A beginner’s guide to December holidays and events other than Christmas

Keeping these traditions alive gives meaning to all beliefs and cultures

Hanukkah candles lit for the holiday. (Flickr/drakelelane)

Hanukkah candles lit for the holiday. (Flickr/drakelelane)

The month of December is notorious for only showcasing Christmas, but there are plenty of other celebrations that reference different cultures and beliefs. 

Life gets more festive as December rolls around because it gives folks something to look forward to and spend time with the people and traditions they hold close to their hearts. 

Hanukkah, also known as Chanukah, is one of the most celebrated holidays worldwide. It is an eight-day Jewish celebration, usually in November or December. It is highly significant as Hanukkah commemorates the gained freedom of Jews from their Greek-Syrian oppressors in the Maccabean revolt led by Judah Maccabee around 200 B.C. They cleansed the Second Temple of Jerusalem, rebuilt its altar, and rededicated it to Israel’s God, which gives another term for Hanukkah, “Feast of Dedication.” 

The most important tradition during Hanukkah is the eight-branched candelabrum called Menorah. A candle is lit every night until all the candles are burning on the last evening, with a ninth candle used to light the others. It is a reminder of how the temple light lasted and served as a miracle. 

Other traditions include the daily reading of Psalms from the Torah, the sacred scripture, almsgiving, and singing a special hymn. Traditional foods are also served and mainly cooked in oil, such as latkes, potato pancakes, and sufganiyot, jelly-filled doughnuts in honour of the miracle temple story.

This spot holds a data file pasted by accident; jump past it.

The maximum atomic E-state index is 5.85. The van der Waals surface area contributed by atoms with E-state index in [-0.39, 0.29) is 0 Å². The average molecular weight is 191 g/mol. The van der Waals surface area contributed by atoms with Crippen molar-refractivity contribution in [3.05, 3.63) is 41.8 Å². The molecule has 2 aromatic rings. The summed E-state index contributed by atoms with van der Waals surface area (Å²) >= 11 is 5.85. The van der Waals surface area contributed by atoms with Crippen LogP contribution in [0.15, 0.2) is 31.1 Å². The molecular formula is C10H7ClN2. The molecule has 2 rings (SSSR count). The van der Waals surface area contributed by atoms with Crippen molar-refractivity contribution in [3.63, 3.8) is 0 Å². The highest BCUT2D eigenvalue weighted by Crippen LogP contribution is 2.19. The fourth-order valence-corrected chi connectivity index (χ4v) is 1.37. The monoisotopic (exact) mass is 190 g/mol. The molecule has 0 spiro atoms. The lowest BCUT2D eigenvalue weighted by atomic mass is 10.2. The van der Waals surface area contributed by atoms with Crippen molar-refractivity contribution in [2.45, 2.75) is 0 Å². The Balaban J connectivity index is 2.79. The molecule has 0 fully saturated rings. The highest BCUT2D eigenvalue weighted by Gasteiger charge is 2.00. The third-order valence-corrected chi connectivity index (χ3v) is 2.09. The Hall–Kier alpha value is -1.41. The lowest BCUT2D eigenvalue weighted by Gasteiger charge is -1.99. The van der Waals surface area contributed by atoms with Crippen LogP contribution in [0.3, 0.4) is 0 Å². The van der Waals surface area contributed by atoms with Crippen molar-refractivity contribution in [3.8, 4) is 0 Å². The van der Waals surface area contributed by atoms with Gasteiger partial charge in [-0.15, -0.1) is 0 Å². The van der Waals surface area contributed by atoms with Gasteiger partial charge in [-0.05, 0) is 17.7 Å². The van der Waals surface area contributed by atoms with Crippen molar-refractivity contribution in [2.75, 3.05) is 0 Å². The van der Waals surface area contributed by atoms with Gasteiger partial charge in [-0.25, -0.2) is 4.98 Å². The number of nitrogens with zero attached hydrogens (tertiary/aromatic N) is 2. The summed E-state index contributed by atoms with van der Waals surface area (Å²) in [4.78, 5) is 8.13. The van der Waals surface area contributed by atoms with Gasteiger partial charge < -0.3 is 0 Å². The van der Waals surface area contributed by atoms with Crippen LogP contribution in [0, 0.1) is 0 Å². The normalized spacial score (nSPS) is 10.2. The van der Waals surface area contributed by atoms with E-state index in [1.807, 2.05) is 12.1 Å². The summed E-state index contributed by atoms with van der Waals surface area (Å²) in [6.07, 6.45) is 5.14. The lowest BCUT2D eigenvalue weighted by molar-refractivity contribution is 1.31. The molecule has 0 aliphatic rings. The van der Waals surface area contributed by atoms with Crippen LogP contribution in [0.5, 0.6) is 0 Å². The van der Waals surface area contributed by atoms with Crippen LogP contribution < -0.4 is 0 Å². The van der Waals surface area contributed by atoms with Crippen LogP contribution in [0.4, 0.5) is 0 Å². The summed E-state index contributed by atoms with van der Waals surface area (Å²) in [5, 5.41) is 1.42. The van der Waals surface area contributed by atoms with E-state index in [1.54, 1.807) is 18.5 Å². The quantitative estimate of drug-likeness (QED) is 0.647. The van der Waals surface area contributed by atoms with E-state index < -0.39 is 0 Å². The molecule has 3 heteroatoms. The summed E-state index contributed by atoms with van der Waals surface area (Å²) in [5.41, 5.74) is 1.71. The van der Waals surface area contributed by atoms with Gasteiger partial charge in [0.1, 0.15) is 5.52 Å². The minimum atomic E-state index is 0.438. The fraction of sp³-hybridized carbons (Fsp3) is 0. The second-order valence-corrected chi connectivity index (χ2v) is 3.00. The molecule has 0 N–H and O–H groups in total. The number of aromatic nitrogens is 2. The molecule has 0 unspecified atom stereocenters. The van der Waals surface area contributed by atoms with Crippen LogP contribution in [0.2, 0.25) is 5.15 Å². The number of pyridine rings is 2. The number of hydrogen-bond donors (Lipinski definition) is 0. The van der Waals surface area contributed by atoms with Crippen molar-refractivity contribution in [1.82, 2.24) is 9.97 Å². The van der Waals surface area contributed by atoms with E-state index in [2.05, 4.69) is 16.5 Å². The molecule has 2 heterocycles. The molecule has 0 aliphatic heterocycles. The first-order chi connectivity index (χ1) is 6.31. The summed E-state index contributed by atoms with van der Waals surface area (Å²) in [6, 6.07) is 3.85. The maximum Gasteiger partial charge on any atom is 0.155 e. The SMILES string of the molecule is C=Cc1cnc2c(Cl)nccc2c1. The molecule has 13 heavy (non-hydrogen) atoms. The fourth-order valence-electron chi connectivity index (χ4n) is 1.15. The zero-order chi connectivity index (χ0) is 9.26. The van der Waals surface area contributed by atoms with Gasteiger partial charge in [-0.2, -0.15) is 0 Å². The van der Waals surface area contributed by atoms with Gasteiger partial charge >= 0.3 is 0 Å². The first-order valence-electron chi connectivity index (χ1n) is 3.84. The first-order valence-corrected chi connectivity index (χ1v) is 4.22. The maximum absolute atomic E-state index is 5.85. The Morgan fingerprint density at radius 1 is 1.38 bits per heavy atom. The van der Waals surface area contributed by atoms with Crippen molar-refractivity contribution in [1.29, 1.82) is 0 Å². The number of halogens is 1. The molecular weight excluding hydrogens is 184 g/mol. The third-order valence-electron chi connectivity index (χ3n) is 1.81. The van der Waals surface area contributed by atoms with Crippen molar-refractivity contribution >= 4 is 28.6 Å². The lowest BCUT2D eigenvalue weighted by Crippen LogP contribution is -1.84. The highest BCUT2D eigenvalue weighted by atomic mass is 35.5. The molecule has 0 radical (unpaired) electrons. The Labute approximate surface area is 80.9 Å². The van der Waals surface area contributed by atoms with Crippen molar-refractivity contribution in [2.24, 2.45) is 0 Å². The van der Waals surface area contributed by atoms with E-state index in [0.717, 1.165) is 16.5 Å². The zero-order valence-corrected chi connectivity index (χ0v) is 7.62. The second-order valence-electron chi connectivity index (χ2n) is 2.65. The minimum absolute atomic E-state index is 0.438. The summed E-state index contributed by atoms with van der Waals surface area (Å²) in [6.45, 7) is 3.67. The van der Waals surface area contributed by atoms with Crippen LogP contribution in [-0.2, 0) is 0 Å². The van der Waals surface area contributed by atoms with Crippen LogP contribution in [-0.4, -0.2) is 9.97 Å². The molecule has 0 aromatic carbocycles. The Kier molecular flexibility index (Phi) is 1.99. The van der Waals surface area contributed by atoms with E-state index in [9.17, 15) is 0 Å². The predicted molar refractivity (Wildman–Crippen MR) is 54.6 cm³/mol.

Kwanzaa, meaning “First Fruits” in Swahili, is another annual holiday celebrated in December and is known as an African-American celebration of life. Kwanzaa was created in 1966 by Dr. Maulana Karenga, professor and chairman of Black Studies at California State University. African harvest celebrations such as Ashanti and Zulu served as the basis of the week-long festivities. 

Kwanzaa is a secular occasion celebrated from Dec. 26 to Jan. 1, and affirms the role and heritage of African families and their social values that shaped the community. 

It is celebrated primarily in the United States, but has also been adopted by different countries in the Caribbean and places with large populations of African descendants. The central idea of Kwanzaa lies in seven guiding principles known as “Nguzo Saba,” which represent values and concepts reflective of African culture. 

Each day of the celebration is dedicated to one of the seven principles of Kwanzaa: unity, self-determination, collective responsibility, cooperative economics, purpose, creativity, and faith. A candle-lighting is observed each evening to discuss each principle with each symbol corresponding to them. Most notably is Mazao, which are crops for the farmers’ sacrifices and hard work during harvest, Mkeka, a placemat made from straw or cloth for keeping the history and traditions alive, and Vibunzi, an ear of corn for fertility and the future hopes of the family from their children.